That's the thing about the blues - it just keeps on coming. Over the years it has changed but that downhome feeling has remaining. Although there are apparently many genres within the blues, the most popular would appear to be the Chicago style. Despite being based in Southern California, Chico's Bail Bonds sound like they have lived their life in the Windy City.
There are no surprises here, just solid blues flavoured with a rock solid backbeat. This band's sincerity shines through it all and make this album a very decent addition to your record collection. That and Eric Ramirez's guitar playing. He plays a bit like Hendrix under restraint especially on "Get Off My Train" and never misses the opportunity for a well placed solo. The songs are all in-house jobs as well and are up to the task of keeping you interested. "Boot Shakin' Woman" would fill any blues club dancefloor and there is a touch of funk flavouring to "Noise Upstairs". Sort of reminiscent of the kind of music that seminal Chicago r&b bands like Big Twist and the Mellow Fellows produced and indeed they take the opportunity to fatten out their sound with a horn section on "Blue Light Special". Best track was the long, slow blues workout entitled "Times Are Getting Tougher". It is a standard blues theme but it is presented here with aplomb. The raw, acoustic "Rich & Lucky" also impressed with Joe Velosa's harmonica cutting its way out of the speakers.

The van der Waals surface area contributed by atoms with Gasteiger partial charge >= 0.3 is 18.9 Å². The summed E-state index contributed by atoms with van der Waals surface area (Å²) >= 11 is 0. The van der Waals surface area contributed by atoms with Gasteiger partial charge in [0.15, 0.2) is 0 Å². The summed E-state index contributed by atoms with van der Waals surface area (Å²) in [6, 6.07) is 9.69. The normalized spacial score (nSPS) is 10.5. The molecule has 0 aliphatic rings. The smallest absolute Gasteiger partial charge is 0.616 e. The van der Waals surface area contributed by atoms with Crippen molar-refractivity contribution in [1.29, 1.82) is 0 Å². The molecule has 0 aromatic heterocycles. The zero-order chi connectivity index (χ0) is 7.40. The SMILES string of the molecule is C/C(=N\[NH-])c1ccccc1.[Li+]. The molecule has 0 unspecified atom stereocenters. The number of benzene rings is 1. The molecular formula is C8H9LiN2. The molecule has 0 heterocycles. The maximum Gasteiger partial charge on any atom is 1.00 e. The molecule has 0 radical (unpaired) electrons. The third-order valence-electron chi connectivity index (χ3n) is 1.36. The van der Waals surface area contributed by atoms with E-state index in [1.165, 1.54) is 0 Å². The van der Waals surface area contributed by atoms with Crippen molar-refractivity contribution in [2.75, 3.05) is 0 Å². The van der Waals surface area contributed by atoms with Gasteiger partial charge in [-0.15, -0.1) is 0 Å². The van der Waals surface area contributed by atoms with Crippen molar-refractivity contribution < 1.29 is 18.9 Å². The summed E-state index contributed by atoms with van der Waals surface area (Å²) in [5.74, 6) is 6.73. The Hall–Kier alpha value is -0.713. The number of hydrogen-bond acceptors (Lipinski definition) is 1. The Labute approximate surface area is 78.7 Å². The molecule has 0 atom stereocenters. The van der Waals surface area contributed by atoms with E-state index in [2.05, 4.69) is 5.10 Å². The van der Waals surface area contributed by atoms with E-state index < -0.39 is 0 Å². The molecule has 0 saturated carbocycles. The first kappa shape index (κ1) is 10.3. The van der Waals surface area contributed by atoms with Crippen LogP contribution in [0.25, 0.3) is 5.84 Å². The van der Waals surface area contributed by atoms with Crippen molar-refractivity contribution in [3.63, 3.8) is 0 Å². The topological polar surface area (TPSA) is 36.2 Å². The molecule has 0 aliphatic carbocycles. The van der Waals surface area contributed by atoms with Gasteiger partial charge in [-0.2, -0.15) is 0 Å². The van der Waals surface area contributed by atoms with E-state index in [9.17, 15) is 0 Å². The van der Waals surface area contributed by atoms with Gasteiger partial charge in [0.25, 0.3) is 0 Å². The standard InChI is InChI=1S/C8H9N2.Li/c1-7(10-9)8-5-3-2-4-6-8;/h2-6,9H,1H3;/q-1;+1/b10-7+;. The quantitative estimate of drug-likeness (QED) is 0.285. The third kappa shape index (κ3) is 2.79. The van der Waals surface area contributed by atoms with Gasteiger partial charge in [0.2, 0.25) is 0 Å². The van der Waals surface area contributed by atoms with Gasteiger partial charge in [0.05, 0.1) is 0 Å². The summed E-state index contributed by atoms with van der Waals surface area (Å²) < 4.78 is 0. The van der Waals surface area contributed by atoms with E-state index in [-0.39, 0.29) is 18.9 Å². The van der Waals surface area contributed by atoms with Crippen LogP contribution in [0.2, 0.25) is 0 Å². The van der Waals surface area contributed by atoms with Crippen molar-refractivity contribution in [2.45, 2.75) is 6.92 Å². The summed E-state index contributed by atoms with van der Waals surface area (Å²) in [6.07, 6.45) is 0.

I suppose that is the point about blues records like this. The blues isn't really trendy so, as a musical direction, this is unlikely to be a big money maker no matter how you shake it. Like we said earlier, this band's sincerity shines through and it is obvious that they like doing what they do. Maybe one day there will be a blues club in Scotland and at the end of a long week we could go there and spend some time in the company of beer and low rent women. Playing in the corner stage would be a damn fine live band called Chico's Bail Bonds. Now, that would do us very nicely. Until then, this album will fill the gap.